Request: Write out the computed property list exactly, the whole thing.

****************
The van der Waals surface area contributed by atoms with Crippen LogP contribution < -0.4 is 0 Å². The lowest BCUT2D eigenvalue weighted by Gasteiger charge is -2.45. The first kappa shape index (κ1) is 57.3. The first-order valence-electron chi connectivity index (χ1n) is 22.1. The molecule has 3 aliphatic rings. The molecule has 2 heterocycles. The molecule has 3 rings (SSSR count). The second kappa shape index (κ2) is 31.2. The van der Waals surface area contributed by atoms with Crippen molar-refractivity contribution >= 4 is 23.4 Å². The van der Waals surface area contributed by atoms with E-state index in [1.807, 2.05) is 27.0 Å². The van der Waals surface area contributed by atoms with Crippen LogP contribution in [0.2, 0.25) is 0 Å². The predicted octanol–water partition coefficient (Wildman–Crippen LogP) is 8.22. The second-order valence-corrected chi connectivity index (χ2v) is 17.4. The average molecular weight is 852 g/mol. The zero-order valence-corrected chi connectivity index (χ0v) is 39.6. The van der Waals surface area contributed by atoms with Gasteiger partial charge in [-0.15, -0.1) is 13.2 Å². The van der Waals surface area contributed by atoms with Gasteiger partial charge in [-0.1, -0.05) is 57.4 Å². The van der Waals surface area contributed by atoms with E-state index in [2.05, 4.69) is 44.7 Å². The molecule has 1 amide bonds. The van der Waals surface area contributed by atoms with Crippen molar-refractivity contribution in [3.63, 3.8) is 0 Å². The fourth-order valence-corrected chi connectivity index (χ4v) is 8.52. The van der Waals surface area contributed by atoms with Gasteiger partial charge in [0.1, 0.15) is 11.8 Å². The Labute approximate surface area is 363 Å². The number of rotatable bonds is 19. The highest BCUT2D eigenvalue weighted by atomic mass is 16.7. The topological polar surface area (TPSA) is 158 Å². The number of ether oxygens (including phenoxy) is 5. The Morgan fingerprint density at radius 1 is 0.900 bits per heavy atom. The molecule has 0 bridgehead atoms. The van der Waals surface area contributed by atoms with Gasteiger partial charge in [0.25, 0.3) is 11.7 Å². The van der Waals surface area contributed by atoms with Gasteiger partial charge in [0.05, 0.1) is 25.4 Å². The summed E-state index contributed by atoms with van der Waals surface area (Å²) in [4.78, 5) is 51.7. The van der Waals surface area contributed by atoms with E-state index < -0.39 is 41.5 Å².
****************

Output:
The van der Waals surface area contributed by atoms with Crippen LogP contribution < -0.4 is 0 Å². The lowest BCUT2D eigenvalue weighted by Gasteiger charge is -2.45. The first kappa shape index (κ1) is 57.3. The first-order valence-electron chi connectivity index (χ1n) is 22.1. The molecule has 3 aliphatic rings. The molecule has 2 heterocycles. The molecule has 3 rings (SSSR count). The second kappa shape index (κ2) is 31.2. The van der Waals surface area contributed by atoms with Crippen molar-refractivity contribution >= 4 is 23.4 Å². The van der Waals surface area contributed by atoms with E-state index in [1.807, 2.05) is 27.0 Å². The van der Waals surface area contributed by atoms with Crippen LogP contribution in [0.2, 0.25) is 0 Å². The predicted octanol–water partition coefficient (Wildman–Crippen LogP) is 8.22. The second-order valence-corrected chi connectivity index (χ2v) is 17.4. The average molecular weight is 852 g/mol. The zero-order valence-corrected chi connectivity index (χ0v) is 39.6. The van der Waals surface area contributed by atoms with Gasteiger partial charge in [-0.15, -0.1) is 13.2 Å². The van der Waals surface area contributed by atoms with Gasteiger partial charge in [-0.1, -0.05) is 57.4 Å². The van der Waals surface area contributed by atoms with E-state index in [2.05, 4.69) is 44.7 Å². The molecule has 1 amide bonds. The van der Waals surface area contributed by atoms with Crippen molar-refractivity contribution in [3.63, 3.8) is 0 Å². The fourth-order valence-corrected chi connectivity index (χ4v) is 8.52. The van der Waals surface area contributed by atoms with Gasteiger partial charge in [0.1, 0.15) is 11.8 Å². The Labute approximate surface area is 363 Å². The number of rotatable bonds is 19. The highest BCUT2D eigenvalue weighted by atomic mass is 16.7. The topological polar surface area (TPSA) is 158 Å². The number of ether oxygens (including phenoxy) is 5. The Morgan fingerprint density at radius 1 is 0.900 bits per heavy atom. The molecule has 0 bridgehead atoms. The van der Waals surface area contributed by atoms with Gasteiger partial charge in [0.25, 0.3) is 11.7 Å². The van der Waals surface area contributed by atoms with Gasteiger partial charge in [0.05, 0.1) is 25.4 Å². The summed E-state index contributed by atoms with van der Waals surface area (Å²) in [4.78, 5) is 51.7. The van der Waals surface area contributed by atoms with E-state index < -0.39 is 41.5 Å².